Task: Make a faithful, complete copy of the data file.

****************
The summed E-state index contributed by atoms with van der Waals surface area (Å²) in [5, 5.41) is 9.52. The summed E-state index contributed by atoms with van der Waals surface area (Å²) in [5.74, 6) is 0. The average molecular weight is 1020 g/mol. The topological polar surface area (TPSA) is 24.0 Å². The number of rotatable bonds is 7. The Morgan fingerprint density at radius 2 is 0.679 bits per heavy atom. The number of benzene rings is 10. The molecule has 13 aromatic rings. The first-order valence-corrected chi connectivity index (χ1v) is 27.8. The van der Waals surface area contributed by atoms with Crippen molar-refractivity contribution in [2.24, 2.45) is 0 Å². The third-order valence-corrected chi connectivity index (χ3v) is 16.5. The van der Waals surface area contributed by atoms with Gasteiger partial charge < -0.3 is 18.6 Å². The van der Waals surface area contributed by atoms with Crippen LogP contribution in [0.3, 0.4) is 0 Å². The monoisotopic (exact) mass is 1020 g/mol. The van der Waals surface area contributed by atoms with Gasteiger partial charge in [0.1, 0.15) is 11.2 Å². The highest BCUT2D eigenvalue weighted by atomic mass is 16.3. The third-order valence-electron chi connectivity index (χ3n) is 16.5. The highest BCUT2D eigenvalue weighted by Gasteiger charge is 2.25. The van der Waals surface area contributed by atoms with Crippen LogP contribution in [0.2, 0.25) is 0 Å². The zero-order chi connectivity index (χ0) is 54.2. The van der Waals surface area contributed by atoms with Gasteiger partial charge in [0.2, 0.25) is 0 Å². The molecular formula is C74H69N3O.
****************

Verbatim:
The summed E-state index contributed by atoms with van der Waals surface area (Å²) in [5, 5.41) is 9.52. The summed E-state index contributed by atoms with van der Waals surface area (Å²) in [5.74, 6) is 0. The average molecular weight is 1020 g/mol. The topological polar surface area (TPSA) is 24.0 Å². The number of rotatable bonds is 7. The Morgan fingerprint density at radius 2 is 0.679 bits per heavy atom. The number of benzene rings is 10. The molecule has 13 aromatic rings. The first-order valence-corrected chi connectivity index (χ1v) is 27.8. The van der Waals surface area contributed by atoms with Crippen molar-refractivity contribution in [2.24, 2.45) is 0 Å². The third-order valence-corrected chi connectivity index (χ3v) is 16.5. The van der Waals surface area contributed by atoms with Gasteiger partial charge < -0.3 is 18.6 Å². The van der Waals surface area contributed by atoms with Crippen LogP contribution in [0.3, 0.4) is 0 Å². The monoisotopic (exact) mass is 1020 g/mol. The van der Waals surface area contributed by atoms with Gasteiger partial charge in [0.1, 0.15) is 11.2 Å². The highest BCUT2D eigenvalue weighted by atomic mass is 16.3. The third-order valence-electron chi connectivity index (χ3n) is 16.5. The highest BCUT2D eigenvalue weighted by Gasteiger charge is 2.25. The van der Waals surface area contributed by atoms with Crippen LogP contribution in [0.2, 0.25) is 0 Å². The zero-order chi connectivity index (χ0) is 54.2. The van der Waals surface area contributed by atoms with Gasteiger partial charge in [0.2, 0.25) is 0 Å². The molecular formula is C74H69N3O.